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NCJ Number: 200278 Add to Shopping cart Find in a Library
Title: Accountability in Management in the Chicago Police Department
Author(s): Wesley G. Skogan; Lynn Steiner; Jill DuBois
Corporate Author: Illinois Criminal Justice Information Authority
United States of America
Date Published: April 2003
Page Count: 4
Sponsoring Agency: Bureau of Justice Assistance
Washington, DC 20531
Illinois Criminal Justice Information Authority
Chicago, IL 60606
NCJRS Photocopy Services
Rockville, MD 20849-6000
Grant Number: 00-DB-MU-0017
Sale Source: NCJRS Photocopy Services
Box 6000
Rockville, MD 20849-6000
United States of America

Illinois Criminal Justice Information Authority
300 West Adams Street
Suite 200
Chicago, IL 60606
United States of America
Type: Program/Project Evaluation
Format: News/Media
Language: English
Country: United States of America
Annotation: This report summarizes findings from the most recent examination of Chicago's Alternative Policing Strategy (CAPS), which pertain to accountability in management within the Chicago Police Department (CPD).
Abstract: In February 2000, the CPD's Office of Management Accountability (OMA) was established to oversee the process of holding district commanders and area deputy chiefs (commander's immediate superiors) accountable for determining crime trends and identifying and responding to community concerns and management issues. Creating, implementing, and evaluating the results of the districts' Strategic Operational Plans (SOPs) lies at the heart of the accountability process. These plans identify the offenders, victims, and locations that district management teams have prioritized, the specific steps they will take to counter them, and their crime-reduction goals. The five districts that comprise each police area participate quarterly in formal sessions at which their plans and accomplishments are evaluated. There are also area-level plans, which are formulated when it is clear that a problem transcends district boundaries. More formal still are the upper-level evaluation reviews held at police headquarters. During these sessions, senior executives assess the effectiveness with which the department's core missions are being addressed. Each session focuses on one district and its management team. OMA analysts have examined in advance whether or not the district's strategic plans were implemented; whether concerns expressed by the community are being addressed; and whether the department's numerous and highly independent specialized units are contributing to the effort. The CPD's accountability process currently focuses on traditional crime and unit performance measures to determine whether there is a problem, whether something is being done about it, and whether the problem is being resolved. Managers in the field recognize that these measures undervalue important elements of community policing, including public satisfaction and the formation of police-community partnerships. There are no measures of two objectives specified in the department's mission statements, i.e., fear of crime and satisfaction among the department's "customers." Although accountability is now an official feature of the CPD's operation, senior managers throughout the city must believe in the process and remain committed to making it work in order for the accountability process to become embedded in departmental culture.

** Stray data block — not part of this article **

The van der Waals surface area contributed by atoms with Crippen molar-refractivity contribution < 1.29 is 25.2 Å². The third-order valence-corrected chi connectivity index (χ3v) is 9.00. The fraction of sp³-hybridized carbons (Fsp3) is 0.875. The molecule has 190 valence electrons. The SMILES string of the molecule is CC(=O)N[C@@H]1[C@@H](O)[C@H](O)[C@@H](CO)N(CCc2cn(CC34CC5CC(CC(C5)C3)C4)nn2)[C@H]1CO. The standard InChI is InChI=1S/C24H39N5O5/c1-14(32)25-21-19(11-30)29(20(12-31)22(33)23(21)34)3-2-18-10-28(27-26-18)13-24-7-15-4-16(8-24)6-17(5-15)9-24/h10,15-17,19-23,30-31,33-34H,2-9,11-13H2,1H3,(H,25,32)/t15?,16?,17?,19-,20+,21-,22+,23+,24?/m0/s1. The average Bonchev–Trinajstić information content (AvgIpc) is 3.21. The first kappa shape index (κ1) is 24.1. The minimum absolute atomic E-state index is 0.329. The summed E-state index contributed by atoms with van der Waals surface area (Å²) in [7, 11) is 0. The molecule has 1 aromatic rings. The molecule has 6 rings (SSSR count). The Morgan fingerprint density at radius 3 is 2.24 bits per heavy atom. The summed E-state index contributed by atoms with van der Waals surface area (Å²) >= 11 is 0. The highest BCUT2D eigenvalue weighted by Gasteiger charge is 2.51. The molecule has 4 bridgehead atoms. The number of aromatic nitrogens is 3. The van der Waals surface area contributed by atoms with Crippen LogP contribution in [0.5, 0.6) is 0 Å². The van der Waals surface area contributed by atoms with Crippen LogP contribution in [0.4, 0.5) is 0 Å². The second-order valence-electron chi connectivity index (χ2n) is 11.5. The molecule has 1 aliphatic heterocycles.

Main Term(s): Community policing
Index Term(s): Accountability; BJA Grant-related Documents; Illinois; Police effectiveness; Police management; Police performance evaluation
Note: "Program Evaluation Summary," N 2, V 1, April 2003
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